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Hay is not just for horses -- it wins fair prizes too

Charlie Cooper has been working on a farm since he was 6, and that experience helped the 78-year-old Merced resident win a first place in the hay competition at this year's Merced County Fair.

And at the other end of the age scale, Ashley Oliveira, a 14-year-old Gustine FFA student, also took a first in alfalfa hay competition at the fair.

The Merced fair was only the second fair where Oliveira has competed, and not only did she walk away with a win in the hay competition, she also showed the supreme grand champion hog.

Oliveira won her first in physical judging of alfalfa hay. The hay is judged on leafiness, maturity, color and purity. She also won a third place in physical judging of alfalfa at the Merced County Spring Fair in Los Banos, her first competition.

"My dad grows alfalfa, and I took over 12 acres from him," Oliveira said. Growing the hay for competition means that Oliveira decides when to irrigate, when to fertilize and when to cut and bale the hay.

Oliveira decided to show hay because she wanted a project for competition. "I needed something to show how good my hay was, so I decided to enter in the fair and take it for the judges to see," she said.

Letting the judges see good hay is something that Charlie Cooper is used to doing. For the second year in a row, he won the lab test alfalfa hay competition at the fair.

Cooper began growing hay in 1978 and was the hay grower for Diego Farms. He now grows hay for the Flint Dairy in Hanford.The hay that Cooper grows is for dairy cattle, and cows being milked needed the highest-quality, highest protein hay that can be grown. That's what Cooper excels at, and his hay is good because he takes good care of it.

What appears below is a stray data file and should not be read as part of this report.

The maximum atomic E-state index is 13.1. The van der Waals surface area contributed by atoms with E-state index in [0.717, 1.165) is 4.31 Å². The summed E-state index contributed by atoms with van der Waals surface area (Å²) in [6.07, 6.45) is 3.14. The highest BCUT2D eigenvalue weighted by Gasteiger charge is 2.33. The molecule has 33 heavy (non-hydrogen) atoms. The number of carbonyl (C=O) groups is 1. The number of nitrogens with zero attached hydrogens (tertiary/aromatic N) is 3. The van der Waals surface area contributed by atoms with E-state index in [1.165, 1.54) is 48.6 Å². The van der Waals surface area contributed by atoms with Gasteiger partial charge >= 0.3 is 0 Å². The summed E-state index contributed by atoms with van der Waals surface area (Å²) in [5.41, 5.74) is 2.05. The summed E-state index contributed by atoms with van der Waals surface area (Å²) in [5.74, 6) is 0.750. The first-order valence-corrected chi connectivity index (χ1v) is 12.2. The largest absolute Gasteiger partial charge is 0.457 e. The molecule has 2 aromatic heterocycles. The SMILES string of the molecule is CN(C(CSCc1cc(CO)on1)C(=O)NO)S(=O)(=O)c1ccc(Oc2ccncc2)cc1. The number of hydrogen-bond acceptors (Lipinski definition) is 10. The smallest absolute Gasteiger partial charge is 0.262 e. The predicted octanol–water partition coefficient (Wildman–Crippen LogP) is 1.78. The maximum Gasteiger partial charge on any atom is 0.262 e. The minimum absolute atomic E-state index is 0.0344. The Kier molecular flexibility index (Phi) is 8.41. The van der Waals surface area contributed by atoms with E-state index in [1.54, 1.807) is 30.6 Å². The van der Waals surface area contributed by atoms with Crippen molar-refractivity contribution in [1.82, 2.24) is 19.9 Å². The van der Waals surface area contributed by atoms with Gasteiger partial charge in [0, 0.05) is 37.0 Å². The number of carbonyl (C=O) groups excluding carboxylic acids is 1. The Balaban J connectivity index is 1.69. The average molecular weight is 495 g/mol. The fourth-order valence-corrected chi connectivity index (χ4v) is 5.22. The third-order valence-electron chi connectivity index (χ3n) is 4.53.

"The judges want to see good, fine hay with no weeds and no grass in it, and they want it to test high," Cooper explained. In order to get that type of hay, Cooper puts winter weed killers on at the right time, keeps the stand of hay nice and clean and checks the fertility. He also gives the hay plenty of fertilizer and cuts and bales at the right time.

"I have a good hay-baler man — all I do is tell him when to cut, and he does the rest," Cooper said. Cooper is on the fifth cutting of this year's hay, and he usually cuts about every 28 days. He gets about six good cuttings each year from his fields.

"Good hay depends on the weather. Alfalfa doesn't like it too hot - this has been a great year for growing hay," Cooper said.Growing alfalfa hay has been a solid business for local hay farmers this year, with prices for medium grade alfalfa hovering around $230 a ton. Diesel prices, water shortages and growers cutting back on hay fields have resulted in a strong demand for hay, especially from dairies.

Both Cooper and Oliveira are serious about their hay growing, and Oliveira is already planning for her future in agriculture:"I either want to be a veterinarian or a dairy nutritionist."

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